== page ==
Human trafficking

Human trafficking is more prevalent today than at any time in history.

Welcome common sense as police chiefs reject red light toleration zones

See: Guardian Unlimited Politics | Special Reports | Police chiefs say no to red light ‘toleration zones’.

Red light toleration zones seem such a good idea. After all, they have them in Amsterdam, and everyone knows that the Dutch lead the way in a happy, liberal society with low teenage pregnancy and freedom for all. What’s more, any discussion about sexual politics always ends up with someone pointing out that things get worse if you drive them underground.

But myself, I couldn’t agree less. You see, I’ve lived in Holland, and I’ve worked with victims of people trafficking and the sex industry.

There is simply no way of organising the sex trade that makes it anything other than sordid. Although it’s always possible to find individual sex workers who boldly proclaim that they chose their career themselves and wouldn’t have it any other way, the broader facts speak all too clearly.

Statistically, you are far more likely to find your way into prostitution if you have been in care as a teenager, or if you have suffered child abuse. Among other studies, background to this is available in the Joseph Rowntree Foundation / NSPCC study Choice and Opportunity Project: Young women and sexual exploitation. In that study of 55 13-18 year old women, 39 had been in care or looked after by the local authority.

A very high proportion of people who are trafficked in Europe (read ‘sold as slaves’) end up in the sex trade. Street prostitution is dangerous and humiliating for those who practice it, but building based prostitution is the real power base of sex traffickers – it is simply so much easier to coerce, intimidate and imprison in those circumstances. Legalised brothels in Amsterdam, and tolerated establishments in Belgium, have merely given the traffickers a safer and more defined market. A particularly disturbing report into the trafficking of children into the UK can be found here: Children – what the professionals know

But tolerance zones for street prostitution don’t help either. The control mechanisms that pimps use don’t depend on the legality of what sex workers do. The Home Office estimates that 95% of people working on the streets are using heroin or crack. The introduction of tolerance zones will not benefit these workers.

But what are the alternatives?

The Association of Chief Police Officers vice strategy, published today, is especially to be welcomed because it favours setting up safe houses and exit schemes. This is perhaps surprising coming from police chiefs, since in local situations it is often the police who favour Anti-Social Behaviour Orders and other penalty based approaches to tackling prostitution. From a police point of view, legalising brothels and tolerance zones would get the problem off their books. Exit schemes are a much harder — but better — approach to take.

Their new strategy perhaps reflects the realisation that the current practice of fining girls for soliciting only puts them back on the streets with a need to earn more cash fast.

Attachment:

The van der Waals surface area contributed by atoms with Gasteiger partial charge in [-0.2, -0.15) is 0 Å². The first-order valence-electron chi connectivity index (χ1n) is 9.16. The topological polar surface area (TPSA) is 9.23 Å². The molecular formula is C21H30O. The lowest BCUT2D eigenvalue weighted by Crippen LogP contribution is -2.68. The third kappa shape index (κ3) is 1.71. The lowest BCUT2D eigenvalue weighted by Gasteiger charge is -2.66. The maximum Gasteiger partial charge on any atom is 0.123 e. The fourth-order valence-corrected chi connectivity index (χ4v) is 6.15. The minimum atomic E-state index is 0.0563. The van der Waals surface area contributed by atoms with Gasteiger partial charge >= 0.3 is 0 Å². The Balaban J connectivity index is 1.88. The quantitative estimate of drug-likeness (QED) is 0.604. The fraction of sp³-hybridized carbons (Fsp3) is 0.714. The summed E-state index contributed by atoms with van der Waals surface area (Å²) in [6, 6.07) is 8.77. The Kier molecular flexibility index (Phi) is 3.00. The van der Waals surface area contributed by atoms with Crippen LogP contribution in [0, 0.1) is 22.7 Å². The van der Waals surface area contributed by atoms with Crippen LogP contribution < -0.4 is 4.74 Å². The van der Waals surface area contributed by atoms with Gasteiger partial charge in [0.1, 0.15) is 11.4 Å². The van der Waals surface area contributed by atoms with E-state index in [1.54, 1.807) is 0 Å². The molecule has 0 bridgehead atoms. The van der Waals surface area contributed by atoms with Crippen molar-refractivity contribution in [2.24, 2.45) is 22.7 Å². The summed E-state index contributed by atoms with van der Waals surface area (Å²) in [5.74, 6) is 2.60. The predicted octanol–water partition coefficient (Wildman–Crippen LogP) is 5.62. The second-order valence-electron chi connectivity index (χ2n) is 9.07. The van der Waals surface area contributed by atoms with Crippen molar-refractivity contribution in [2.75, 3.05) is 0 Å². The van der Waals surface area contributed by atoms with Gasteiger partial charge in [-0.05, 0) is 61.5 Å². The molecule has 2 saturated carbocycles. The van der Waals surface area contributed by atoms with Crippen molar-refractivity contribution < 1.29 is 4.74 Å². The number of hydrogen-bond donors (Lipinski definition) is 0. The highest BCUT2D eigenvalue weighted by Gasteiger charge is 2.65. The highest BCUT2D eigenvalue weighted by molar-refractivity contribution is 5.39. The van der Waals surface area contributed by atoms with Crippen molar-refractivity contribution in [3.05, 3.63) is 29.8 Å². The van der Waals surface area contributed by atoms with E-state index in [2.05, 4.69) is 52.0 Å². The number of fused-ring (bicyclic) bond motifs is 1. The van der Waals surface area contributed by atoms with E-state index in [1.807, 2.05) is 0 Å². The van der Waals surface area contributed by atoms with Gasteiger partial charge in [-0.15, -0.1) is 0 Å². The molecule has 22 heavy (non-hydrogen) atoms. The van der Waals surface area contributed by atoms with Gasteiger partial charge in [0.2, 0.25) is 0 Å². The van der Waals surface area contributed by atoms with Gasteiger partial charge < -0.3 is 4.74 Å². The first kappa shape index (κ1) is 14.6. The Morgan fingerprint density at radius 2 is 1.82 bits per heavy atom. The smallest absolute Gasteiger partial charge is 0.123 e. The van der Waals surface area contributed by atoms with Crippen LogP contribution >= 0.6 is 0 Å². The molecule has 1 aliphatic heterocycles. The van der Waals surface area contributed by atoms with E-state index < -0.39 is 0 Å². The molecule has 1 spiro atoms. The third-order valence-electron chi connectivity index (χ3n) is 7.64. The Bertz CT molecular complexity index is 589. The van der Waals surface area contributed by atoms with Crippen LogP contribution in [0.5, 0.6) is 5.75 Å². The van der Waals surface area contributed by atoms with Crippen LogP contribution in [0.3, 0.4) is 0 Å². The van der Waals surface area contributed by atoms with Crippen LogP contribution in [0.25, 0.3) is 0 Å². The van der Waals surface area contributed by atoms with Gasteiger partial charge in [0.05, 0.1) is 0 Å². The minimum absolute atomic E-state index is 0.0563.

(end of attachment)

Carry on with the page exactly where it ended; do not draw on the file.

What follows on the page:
But there is one legislative approach which has met with some success where it has been tried. Instead of fining the girls, fine the customers. One of the subtle and insidious degradations of the UK sex trade is that while sex workers are seen as dirty, cheap, and reprehensible, their clients are often able to continue respectable lives as business men, politicians, even senior policemen. Who has the most to lose by the threat of the courts? The clients. Who do financial penalties most put off repeat offending? The clients. Who is most threatened by their names and pictures appearing in local papers after a successful conviction? The clients.

It is a reflection of the nasty double standards that persist in the UK sex industry that this approach is often rejected at the local level. It appears that key figures veto it without giving any reasons.

You don’t have to think about it for very long to work out why.

People trafficking should be at the top of the world’s agenda – but it isn’t.

See BBC NEWS | England | London | Human smuggling racket ‘smashed’ and BBC News | A Modern Slave’s Brutal Odyssey

People trafficking should be at the top of the world’s agenda. Along with modern slavery – unpaid labour under the threat of violence – it is the most widespread form of man’s inhumanity to man. Slave produced products include Chinese paperclips, carpets from India, Pakistan and Nepal, chocolate from the Ivory Coast, charcoal from Brazil, and sugar from the Dominican Republic (Source Abolish.

20 million people across the world (source UN) are subject to bonded labour. Up to 179 million children suffer under the worst forms of child labour (source ILO) An estimated 5 million women and children are trafficked every year (UN). A recent US Government report estimated 600,000-800,000 people are trafficked across borders each year.

As far as the UK is concerned, Home Office research in 2000 estimated between 142 and 1,420 women and children trafficked into the country each year – but this figure was based solely on reported cases – and trafficking is one of the most clandestine crimes, it’s victims by and large unable to testify.

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